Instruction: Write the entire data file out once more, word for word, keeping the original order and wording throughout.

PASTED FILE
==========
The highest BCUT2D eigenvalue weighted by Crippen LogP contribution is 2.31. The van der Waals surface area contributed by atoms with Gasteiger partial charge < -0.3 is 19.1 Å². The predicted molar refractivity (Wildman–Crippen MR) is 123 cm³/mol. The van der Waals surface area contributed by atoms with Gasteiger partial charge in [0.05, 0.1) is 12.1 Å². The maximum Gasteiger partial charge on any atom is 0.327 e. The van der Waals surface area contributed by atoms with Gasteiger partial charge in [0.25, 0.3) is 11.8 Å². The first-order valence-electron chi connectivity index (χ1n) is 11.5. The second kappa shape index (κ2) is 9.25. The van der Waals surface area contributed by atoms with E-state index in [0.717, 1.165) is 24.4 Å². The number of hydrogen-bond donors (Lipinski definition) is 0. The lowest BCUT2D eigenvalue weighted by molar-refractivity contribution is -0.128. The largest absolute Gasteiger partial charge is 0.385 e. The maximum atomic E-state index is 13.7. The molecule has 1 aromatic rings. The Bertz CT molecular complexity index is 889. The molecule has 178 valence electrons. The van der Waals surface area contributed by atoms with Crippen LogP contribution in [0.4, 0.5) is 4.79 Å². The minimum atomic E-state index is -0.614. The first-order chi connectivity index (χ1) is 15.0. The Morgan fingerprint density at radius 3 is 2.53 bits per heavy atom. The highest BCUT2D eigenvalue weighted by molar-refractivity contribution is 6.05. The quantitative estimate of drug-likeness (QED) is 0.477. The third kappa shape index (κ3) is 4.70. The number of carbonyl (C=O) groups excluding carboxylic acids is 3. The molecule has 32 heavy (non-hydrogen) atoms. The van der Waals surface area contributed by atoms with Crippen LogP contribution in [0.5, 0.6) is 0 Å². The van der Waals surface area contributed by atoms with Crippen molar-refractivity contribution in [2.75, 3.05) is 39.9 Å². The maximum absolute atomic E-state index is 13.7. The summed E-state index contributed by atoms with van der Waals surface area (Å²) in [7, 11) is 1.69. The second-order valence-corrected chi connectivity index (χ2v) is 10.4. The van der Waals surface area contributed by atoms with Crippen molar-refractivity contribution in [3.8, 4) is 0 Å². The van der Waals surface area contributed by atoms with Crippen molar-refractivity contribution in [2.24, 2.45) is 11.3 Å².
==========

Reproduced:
The highest BCUT2D eigenvalue weighted by Crippen LogP contribution is 2.31. The van der Waals surface area contributed by atoms with Gasteiger partial charge < -0.3 is 19.1 Å². The predicted molar refractivity (Wildman–Crippen MR) is 123 cm³/mol. The van der Waals surface area contributed by atoms with Gasteiger partial charge in [0.05, 0.1) is 12.1 Å². The maximum Gasteiger partial charge on any atom is 0.327 e. The van der Waals surface area contributed by atoms with Gasteiger partial charge in [0.25, 0.3) is 11.8 Å². The first-order valence-electron chi connectivity index (χ1n) is 11.5. The second kappa shape index (κ2) is 9.25. The van der Waals surface area contributed by atoms with E-state index in [0.717, 1.165) is 24.4 Å². The number of hydrogen-bond donors (Lipinski definition) is 0. The lowest BCUT2D eigenvalue weighted by molar-refractivity contribution is -0.128. The largest absolute Gasteiger partial charge is 0.385 e. The maximum atomic E-state index is 13.7. The molecule has 1 aromatic rings. The Bertz CT molecular complexity index is 889. The molecule has 178 valence electrons. The van der Waals surface area contributed by atoms with Crippen LogP contribution in [0.4, 0.5) is 4.79 Å². The minimum atomic E-state index is -0.614. The first-order chi connectivity index (χ1) is 15.0. The Morgan fingerprint density at radius 3 is 2.53 bits per heavy atom. The highest BCUT2D eigenvalue weighted by molar-refractivity contribution is 6.05. The quantitative estimate of drug-likeness (QED) is 0.477. The third kappa shape index (κ3) is 4.70. The number of carbonyl (C=O) groups excluding carboxylic acids is 3. The molecule has 32 heavy (non-hydrogen) atoms. The van der Waals surface area contributed by atoms with Crippen LogP contribution in [0.5, 0.6) is 0 Å². The van der Waals surface area contributed by atoms with Crippen molar-refractivity contribution in [2.75, 3.05) is 39.9 Å². The maximum absolute atomic E-state index is 13.7. The summed E-state index contributed by atoms with van der Waals surface area (Å²) in [7, 11) is 1.69. The second-order valence-corrected chi connectivity index (χ2v) is 10.4. The van der Waals surface area contributed by atoms with Crippen molar-refractivity contribution in [3.8, 4) is 0 Å². The van der Waals surface area contributed by atoms with Crippen molar-refractivity contribution in [2.24, 2.45) is 11.3 Å².